President Trump is outperforming his predecessors in one important area.
Jobs and the economy. It was one of the strongest points in Trump’s campaign, and he’s making good on his promises already.
Check out these numbers:
You’ll notice President Trump leads the list of his most recent predecessors, even surpassing the great Ronald Reagan!
Here is even more, from Yahoo Finance:
Six months into his presidency, Donald Trump has one big thing going for him: a robust job market.
Employers added 209,000 jobs in July, while the unemployment rate fell to a remarkably low 4.3%. During Trump’s first six months in office, the US economy added nearly 1.1 million jobs, earning Trump a B+ for the state of the economy under his watch on the Yahoo Finance Trumponomics Report Card.
Before Trump critics freak out—yes, it’s obviously true Trump inherited an improving economy from his predecessor, Barack Obama. Underlying factors such as strong corporate profits, low interest rates and an improving global economy explain most of the job gains, rather than any policies Trump has put into place. Trump, in fact, has faltered on virtually every major policy issue he’s undertaken, with few accomplishments to crow about so far.
But every president inherits his predecessor’s economy—and eventually gets credit or blame for the direction it takes, whether deserved or not.
We built the Yahoo Finance Trumponomics Report Card, using data provided by Moody’s Analytics, to measure the Trump economy compared with six prior presidents on six key measures. Here’s how Trump compares on jobs:
For both total employment and manufacturing jobs, Trump ranks third highest out of seven presidents. Job growth was slightly stronger during Bill Clinton’s first six months, in 1993. During Jimmy Carter’s first six months, in 1977, employers added 2.1 million jobs, a huge number even more impressive given that the total US population was about one-third smaller back then.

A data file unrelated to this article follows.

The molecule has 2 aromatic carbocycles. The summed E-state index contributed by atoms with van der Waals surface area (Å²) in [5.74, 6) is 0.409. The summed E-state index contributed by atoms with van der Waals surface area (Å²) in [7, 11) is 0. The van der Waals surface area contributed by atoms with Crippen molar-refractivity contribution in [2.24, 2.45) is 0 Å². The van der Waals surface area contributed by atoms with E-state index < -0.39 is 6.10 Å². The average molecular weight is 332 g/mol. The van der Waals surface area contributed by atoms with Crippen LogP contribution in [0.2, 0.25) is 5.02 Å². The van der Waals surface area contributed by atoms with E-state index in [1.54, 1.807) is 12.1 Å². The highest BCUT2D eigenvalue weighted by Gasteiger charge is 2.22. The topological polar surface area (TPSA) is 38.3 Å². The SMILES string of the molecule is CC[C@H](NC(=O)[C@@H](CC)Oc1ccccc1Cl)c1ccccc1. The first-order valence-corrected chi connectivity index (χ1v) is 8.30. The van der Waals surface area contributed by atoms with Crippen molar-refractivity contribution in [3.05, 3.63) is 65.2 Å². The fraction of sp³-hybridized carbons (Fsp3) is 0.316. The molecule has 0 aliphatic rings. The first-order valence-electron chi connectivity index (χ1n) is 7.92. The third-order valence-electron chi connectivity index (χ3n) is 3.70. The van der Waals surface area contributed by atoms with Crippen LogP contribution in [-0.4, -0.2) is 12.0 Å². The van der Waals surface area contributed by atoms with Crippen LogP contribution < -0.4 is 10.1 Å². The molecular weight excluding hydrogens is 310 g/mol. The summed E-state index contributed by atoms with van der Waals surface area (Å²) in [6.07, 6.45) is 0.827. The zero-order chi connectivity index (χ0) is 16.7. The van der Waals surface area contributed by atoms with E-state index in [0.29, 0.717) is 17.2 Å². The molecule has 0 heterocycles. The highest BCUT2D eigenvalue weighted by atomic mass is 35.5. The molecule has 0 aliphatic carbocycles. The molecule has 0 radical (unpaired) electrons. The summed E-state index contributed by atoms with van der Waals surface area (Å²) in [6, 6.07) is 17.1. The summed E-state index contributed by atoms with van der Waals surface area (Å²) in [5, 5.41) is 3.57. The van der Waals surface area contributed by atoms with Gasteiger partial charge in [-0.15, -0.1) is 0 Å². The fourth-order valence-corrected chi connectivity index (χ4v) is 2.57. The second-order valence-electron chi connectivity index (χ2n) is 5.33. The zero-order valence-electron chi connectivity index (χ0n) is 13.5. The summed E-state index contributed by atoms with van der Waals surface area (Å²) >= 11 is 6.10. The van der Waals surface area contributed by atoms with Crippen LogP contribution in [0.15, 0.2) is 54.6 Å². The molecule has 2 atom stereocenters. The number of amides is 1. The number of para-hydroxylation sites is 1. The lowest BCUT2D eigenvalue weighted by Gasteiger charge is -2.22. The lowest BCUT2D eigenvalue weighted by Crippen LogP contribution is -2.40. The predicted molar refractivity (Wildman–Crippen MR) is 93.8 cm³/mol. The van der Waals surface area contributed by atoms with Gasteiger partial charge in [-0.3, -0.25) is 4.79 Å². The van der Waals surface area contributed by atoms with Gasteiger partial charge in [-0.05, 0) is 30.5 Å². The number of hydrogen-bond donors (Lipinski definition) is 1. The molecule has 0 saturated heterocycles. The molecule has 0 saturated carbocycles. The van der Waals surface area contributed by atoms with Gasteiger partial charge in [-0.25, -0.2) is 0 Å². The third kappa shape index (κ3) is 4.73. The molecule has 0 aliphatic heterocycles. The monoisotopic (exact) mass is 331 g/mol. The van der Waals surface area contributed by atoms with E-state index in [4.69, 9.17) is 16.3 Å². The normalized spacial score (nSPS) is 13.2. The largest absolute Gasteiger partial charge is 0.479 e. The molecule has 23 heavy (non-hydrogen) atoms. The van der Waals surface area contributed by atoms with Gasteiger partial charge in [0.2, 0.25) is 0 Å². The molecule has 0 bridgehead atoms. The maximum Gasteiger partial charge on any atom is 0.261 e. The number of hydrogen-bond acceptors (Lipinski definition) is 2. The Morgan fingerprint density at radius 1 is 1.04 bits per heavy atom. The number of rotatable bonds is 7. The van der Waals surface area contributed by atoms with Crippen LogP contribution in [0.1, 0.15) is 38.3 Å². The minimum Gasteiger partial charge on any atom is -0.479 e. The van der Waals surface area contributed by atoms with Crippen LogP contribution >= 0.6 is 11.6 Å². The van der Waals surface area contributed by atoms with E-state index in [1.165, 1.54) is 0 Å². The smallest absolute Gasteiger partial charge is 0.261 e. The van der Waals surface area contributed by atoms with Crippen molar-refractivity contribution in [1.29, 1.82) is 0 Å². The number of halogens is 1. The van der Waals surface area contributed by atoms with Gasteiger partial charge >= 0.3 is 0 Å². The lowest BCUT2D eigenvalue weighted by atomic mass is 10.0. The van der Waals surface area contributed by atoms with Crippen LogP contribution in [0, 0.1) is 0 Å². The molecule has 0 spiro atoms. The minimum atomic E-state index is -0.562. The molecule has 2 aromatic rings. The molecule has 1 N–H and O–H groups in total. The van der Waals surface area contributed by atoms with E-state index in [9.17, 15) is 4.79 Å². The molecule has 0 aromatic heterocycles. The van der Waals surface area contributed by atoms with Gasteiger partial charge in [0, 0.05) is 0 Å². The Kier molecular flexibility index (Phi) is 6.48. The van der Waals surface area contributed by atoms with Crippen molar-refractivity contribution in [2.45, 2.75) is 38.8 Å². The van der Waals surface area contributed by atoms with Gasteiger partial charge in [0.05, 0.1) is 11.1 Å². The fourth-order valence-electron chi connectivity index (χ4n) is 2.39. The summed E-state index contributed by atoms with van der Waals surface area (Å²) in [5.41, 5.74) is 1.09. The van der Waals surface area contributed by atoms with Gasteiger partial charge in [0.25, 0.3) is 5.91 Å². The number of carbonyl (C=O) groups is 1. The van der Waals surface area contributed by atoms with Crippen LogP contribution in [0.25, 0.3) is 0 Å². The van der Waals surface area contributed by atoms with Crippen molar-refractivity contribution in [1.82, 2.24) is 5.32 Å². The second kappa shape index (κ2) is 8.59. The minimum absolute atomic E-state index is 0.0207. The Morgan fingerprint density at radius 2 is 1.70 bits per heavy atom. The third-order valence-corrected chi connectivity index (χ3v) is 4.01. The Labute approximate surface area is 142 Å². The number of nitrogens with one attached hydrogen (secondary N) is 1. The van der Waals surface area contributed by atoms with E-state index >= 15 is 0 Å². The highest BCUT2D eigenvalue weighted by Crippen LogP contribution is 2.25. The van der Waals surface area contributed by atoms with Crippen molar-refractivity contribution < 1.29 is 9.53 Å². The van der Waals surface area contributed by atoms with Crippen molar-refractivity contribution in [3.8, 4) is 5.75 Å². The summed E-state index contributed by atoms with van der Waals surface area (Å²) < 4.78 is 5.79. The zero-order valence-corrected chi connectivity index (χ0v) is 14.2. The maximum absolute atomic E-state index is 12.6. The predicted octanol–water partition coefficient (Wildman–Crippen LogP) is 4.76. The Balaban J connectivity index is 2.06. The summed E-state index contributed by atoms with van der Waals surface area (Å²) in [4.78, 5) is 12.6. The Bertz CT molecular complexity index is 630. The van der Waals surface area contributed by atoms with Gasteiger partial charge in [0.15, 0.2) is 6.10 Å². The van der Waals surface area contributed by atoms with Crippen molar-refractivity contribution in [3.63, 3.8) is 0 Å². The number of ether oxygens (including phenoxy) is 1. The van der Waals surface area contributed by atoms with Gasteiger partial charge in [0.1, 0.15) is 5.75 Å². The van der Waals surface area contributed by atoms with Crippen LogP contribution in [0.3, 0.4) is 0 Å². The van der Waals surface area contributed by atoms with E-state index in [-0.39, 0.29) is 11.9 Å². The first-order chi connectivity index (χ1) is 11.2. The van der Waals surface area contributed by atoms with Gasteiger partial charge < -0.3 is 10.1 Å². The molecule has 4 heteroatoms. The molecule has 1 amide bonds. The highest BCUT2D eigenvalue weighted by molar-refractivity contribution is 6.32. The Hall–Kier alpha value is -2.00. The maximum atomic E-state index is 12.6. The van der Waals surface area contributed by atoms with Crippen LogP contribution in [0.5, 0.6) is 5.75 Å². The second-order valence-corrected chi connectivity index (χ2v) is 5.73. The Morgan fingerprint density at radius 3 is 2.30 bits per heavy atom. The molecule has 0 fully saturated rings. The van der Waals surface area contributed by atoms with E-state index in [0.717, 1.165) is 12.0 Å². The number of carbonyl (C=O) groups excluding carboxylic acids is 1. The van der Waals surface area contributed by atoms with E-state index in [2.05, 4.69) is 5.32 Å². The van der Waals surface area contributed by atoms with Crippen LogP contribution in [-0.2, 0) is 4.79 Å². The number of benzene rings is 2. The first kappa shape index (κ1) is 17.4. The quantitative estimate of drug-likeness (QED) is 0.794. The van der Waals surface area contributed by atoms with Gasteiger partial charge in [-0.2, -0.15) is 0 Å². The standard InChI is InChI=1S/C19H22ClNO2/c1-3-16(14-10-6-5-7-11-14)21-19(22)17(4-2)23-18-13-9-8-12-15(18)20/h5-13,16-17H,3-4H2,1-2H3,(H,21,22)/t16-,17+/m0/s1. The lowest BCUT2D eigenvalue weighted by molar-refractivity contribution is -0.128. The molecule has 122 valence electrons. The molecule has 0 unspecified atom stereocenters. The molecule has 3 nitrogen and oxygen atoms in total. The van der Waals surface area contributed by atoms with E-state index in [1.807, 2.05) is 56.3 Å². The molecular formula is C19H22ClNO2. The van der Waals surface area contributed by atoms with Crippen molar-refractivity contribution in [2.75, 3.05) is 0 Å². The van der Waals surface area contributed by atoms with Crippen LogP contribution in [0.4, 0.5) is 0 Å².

Carter and Clinton were both lucky beneficiaries of a business cycle they had no control over. A recession ended in 1975, with a snapback in place by the time Carter took office in 1977. The eight-month recession that ran from 1990 to 1991 was just strong enough to doom George H. W. Bush’s bid for a second term, but the recovery that began in 1991 was in full swing by the time Clinton took office.
Carter’s presidency didn’t end well. A short recession began in early 1980, contributing to Carter’s reelection defeat. Job growth averaged a blistering 325,000 per month during Carter’s first year in office, but a meager 13,000 per month during his last year. Clinton’s luck lasted longer, with no recession during his eight years in office and strong, consistent job growth throughout.